The pandemic has shown both employers and employees that remote working is possible, profitable, and preferable. Employers enjoy lower overhead costs, while employees can relocate to areas with a lower cost of living and larger homes.
Don’t believe that work-from-home is really here to stay?
1 in 4 Americans said they’ll be working remotely in 2021.
The U.S. predicts an influx of 14-23 million remote workers soon.
14-23 million Americans intend to relocate as a result of remote work.
36.2 million Americans (22% of the workforce) will be working remotely by 2025—an 87% increase from the number of remote workers prior to COVID-19.
With so many people planning to relocate, your tenant base can expand beyond the traditional type of applicants you received in the past – like those who work at nearby companies. Tenants can now come from anywhere, work anywhere, and will have priorities that are different from tenants who commute to a job nearby.
As a landlord, you need to know what these remote-working tenants are looking for, so you can tailor your marketing efforts and investment strategy to capture this huge new market.
Let’s look at 7 different ways you can attract them:
1. Offer a Work-Conducive Space
Whether your rental property is a stand-alone house or apartment units in a building, remote workers now prioritize a space for working almost as much as a space for sleeping! They will look for a home that’s well-lit and has a dedicated office space, ideally – perfect for long hours of work.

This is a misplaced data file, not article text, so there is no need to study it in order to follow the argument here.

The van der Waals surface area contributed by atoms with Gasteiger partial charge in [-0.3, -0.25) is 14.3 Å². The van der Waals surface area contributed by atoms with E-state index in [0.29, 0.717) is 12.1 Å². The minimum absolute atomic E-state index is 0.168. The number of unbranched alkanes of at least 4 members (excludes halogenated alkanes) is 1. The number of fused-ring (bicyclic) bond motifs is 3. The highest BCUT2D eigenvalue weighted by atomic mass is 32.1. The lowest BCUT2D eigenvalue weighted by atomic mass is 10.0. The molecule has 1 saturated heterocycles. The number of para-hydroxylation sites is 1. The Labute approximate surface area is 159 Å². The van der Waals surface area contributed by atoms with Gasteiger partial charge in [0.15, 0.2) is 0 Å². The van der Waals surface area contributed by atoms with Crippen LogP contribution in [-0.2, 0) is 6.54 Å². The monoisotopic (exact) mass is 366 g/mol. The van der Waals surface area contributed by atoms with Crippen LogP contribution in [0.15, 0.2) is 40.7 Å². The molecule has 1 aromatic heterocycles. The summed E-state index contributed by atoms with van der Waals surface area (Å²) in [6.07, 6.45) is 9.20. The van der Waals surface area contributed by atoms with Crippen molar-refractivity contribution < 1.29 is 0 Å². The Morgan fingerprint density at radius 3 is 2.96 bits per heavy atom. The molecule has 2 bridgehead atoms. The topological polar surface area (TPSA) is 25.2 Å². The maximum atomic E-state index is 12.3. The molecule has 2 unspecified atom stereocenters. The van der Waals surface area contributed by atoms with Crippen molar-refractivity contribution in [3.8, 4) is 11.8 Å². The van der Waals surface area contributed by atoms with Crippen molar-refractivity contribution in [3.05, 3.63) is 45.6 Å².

This could be as simple as a secluded corner where an office table would fit perfectly, or a spare bedroom that’s easily convertible to a home office. Both areas should be ready for additional electrical wiring (e.g., outlets or light sockets) and additional shelves or cabinets. Remember, remote workers will be spending at least 8 hours of their day in whatever working space your home can provide—if you want to attract them, you need to cater to their working needs and make this area as ideal as possible.
2. Advertise Where They Are – Online
With the coronavirus solidifying our dependency on technology, many landlords have already adapted to digital means of advertising. Now, with most applicants finding and even viewing properties online, digital listings have become more important than ever.
In other words, you need to create a killer ad on real estate sites and renting platforms, or else nobody will find you!
Aside from standard details, such as the rental rate and location, you should also highlight parts of your property that will be attractive to remote worker renters. This will vary from property to property.
For apartment units, this may mean laundry services or swimming pools, but the most important thing is to make sure there are stable, fast internet speeds available from providers in your area. It may also mean plenty of nearby businesses, shopping centers and other local amenities, like services to support remote working (print shops, etc.). With proximity to the office becoming a lower priority, having amenities and services near their residence might appeal to tenants more than commuting times in the current environment.